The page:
By Gerry Blackwell
Everybody, it seems, is working on a solution to integrate mobile and Wi-Fi-based telephony. One of latest to enter the fray is VeriSign, a provider of secure network services to both wireless and wireline carriers, including managing roaming between cellular carriers. VeriSign recently announced field trials of its wireless integration solution at three U.S. university campuses.
Most such solutions are targeted at enterprises and government agencies. They involve installing proprietary hardware and software and establishing direct relationships with one or more cellular carriers. A prime example is the Enterprise Seamless Mobility solution from Motorola, Avaya and others.
VeriSign, however, is testing a different kind of service-based approach. When trial users are within range of their university’s existing Wi-Fi network, they’ll make mobile calls from a dual-mode handset over the WLAN and, if necessary, through a gateway to the PSTN (define). When they roam out of the Wi-Fi coverage, VeriSign automatically transfers the call to a cellular carrier.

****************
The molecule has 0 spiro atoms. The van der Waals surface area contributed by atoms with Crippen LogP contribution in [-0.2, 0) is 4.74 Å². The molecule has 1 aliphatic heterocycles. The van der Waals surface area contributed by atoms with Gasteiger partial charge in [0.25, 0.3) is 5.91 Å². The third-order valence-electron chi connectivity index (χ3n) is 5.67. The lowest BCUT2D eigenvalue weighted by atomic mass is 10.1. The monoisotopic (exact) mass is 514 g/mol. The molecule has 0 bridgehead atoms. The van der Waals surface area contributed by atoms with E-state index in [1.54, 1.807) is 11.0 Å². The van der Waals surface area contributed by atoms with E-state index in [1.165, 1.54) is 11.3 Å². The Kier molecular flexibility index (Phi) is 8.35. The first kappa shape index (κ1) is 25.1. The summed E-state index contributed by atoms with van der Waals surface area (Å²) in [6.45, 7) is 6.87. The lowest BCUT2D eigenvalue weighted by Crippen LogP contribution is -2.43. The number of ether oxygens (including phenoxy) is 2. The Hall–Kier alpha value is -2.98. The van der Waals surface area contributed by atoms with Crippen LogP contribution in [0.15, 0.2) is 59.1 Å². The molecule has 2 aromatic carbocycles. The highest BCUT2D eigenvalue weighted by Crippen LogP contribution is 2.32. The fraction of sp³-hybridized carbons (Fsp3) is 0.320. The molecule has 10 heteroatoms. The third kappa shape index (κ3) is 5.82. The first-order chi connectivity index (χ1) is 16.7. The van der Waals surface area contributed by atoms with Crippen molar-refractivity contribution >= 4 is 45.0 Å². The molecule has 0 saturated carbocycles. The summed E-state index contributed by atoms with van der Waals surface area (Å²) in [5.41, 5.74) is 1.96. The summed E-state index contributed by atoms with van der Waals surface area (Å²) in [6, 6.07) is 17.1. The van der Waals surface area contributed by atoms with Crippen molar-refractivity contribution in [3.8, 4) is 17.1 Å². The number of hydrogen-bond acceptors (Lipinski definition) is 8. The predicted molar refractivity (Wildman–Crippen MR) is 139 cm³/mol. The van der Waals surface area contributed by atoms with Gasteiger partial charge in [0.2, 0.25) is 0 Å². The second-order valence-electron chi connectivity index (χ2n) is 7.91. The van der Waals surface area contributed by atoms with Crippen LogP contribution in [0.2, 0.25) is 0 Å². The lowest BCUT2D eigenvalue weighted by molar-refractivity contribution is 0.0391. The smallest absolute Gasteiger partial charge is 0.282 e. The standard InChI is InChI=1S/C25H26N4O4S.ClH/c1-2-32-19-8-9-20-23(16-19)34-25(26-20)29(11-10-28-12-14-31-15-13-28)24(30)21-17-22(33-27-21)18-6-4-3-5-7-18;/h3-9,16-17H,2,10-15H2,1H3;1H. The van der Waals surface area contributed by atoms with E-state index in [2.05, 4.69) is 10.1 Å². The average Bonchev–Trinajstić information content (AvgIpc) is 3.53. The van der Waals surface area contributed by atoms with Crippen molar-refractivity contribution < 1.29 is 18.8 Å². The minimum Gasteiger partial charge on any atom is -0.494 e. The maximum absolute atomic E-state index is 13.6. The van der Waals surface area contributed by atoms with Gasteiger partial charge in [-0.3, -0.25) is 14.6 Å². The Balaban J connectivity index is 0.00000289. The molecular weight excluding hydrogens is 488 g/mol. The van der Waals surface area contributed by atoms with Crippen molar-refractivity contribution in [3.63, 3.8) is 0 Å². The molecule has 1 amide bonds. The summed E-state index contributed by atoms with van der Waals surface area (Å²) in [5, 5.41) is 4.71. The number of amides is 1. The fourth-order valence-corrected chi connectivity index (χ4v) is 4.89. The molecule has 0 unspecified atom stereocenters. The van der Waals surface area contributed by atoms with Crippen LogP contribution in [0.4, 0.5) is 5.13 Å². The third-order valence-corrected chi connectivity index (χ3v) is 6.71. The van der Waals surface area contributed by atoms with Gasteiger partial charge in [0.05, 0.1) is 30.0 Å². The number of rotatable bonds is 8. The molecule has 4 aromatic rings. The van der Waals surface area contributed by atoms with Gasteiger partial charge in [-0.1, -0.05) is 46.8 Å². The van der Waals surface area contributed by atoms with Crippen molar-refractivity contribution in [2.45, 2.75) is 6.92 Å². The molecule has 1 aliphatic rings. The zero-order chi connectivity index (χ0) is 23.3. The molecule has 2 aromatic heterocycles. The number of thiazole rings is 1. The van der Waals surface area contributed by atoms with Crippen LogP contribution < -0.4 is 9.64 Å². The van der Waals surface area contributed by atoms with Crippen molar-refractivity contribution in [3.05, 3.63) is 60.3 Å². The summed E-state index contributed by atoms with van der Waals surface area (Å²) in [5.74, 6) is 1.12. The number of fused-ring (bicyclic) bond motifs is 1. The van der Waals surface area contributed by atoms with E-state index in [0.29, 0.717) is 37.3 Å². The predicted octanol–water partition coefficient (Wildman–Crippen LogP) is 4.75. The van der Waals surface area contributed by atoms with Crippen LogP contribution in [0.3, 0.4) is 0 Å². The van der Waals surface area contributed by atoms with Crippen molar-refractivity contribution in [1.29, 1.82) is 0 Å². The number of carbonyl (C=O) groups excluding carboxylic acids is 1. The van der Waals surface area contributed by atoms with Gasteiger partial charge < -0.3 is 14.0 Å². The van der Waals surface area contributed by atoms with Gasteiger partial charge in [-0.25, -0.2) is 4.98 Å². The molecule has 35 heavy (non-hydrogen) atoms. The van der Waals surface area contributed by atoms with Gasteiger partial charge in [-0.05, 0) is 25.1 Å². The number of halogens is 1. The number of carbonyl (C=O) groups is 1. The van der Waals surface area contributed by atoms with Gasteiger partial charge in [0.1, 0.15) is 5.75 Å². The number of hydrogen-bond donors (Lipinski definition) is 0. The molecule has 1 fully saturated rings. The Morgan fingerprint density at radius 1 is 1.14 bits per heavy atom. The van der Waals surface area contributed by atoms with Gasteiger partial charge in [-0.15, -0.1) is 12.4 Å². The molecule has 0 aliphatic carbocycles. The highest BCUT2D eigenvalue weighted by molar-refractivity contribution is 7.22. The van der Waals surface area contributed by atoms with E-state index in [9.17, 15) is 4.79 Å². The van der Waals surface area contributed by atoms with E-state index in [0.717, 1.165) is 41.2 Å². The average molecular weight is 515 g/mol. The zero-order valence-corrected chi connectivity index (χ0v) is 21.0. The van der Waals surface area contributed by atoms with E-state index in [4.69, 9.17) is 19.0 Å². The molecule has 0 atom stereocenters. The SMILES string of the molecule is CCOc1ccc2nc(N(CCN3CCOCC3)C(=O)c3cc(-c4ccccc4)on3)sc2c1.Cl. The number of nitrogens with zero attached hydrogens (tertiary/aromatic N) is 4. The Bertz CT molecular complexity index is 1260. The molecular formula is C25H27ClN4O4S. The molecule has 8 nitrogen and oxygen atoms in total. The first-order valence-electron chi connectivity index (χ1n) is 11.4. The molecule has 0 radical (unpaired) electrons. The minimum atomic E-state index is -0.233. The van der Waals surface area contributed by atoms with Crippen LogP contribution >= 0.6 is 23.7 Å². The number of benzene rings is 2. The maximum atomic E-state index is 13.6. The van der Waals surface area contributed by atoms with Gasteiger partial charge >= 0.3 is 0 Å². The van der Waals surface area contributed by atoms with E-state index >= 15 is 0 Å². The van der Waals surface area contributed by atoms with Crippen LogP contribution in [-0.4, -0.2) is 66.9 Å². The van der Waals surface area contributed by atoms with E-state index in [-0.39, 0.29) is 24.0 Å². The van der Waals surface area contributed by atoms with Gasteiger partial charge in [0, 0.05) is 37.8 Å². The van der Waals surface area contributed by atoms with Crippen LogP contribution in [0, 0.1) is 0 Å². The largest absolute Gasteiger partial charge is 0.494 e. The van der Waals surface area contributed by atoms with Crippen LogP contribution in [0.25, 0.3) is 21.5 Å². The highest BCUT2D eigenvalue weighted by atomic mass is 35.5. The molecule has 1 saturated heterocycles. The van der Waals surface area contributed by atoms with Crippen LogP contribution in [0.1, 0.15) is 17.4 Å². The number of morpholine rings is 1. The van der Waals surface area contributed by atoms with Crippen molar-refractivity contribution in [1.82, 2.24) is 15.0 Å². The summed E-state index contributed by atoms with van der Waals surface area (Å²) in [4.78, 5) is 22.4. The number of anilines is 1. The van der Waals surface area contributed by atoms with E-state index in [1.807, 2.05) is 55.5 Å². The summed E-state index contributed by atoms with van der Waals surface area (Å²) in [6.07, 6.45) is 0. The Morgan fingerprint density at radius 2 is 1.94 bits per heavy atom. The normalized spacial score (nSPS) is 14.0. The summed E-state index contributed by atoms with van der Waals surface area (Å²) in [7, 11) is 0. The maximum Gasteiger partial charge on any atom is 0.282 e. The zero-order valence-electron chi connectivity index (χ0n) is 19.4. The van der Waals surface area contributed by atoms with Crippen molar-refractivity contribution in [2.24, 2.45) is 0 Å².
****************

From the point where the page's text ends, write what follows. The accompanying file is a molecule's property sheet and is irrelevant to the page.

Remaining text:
“They’ll be able to access a cellular network on demand,” explains Tom Kershaw, VeriSign’s vice president of next generation services. “You don’t need a [cellular] contract because we have existing relationships with the mobile community. The design is to be network-agnostic. We’ll grab access to the network that has the highest quality connection.”
A customer with an existing Wi-Fi network and VoIP system simply needs to make a virtual private network (VPN) connection from their IP network to a VeriSign network operations center. VeriSign does the rest, using a mix of proprietary and standard technology, including translating between the Session Initiation Protocol (SIP) signaling used on IP-based phone networks and Signaling System 7 (SS7) used on cellular networks. It can even provide PSTN gateway services if the customer is just getting started in VoIP.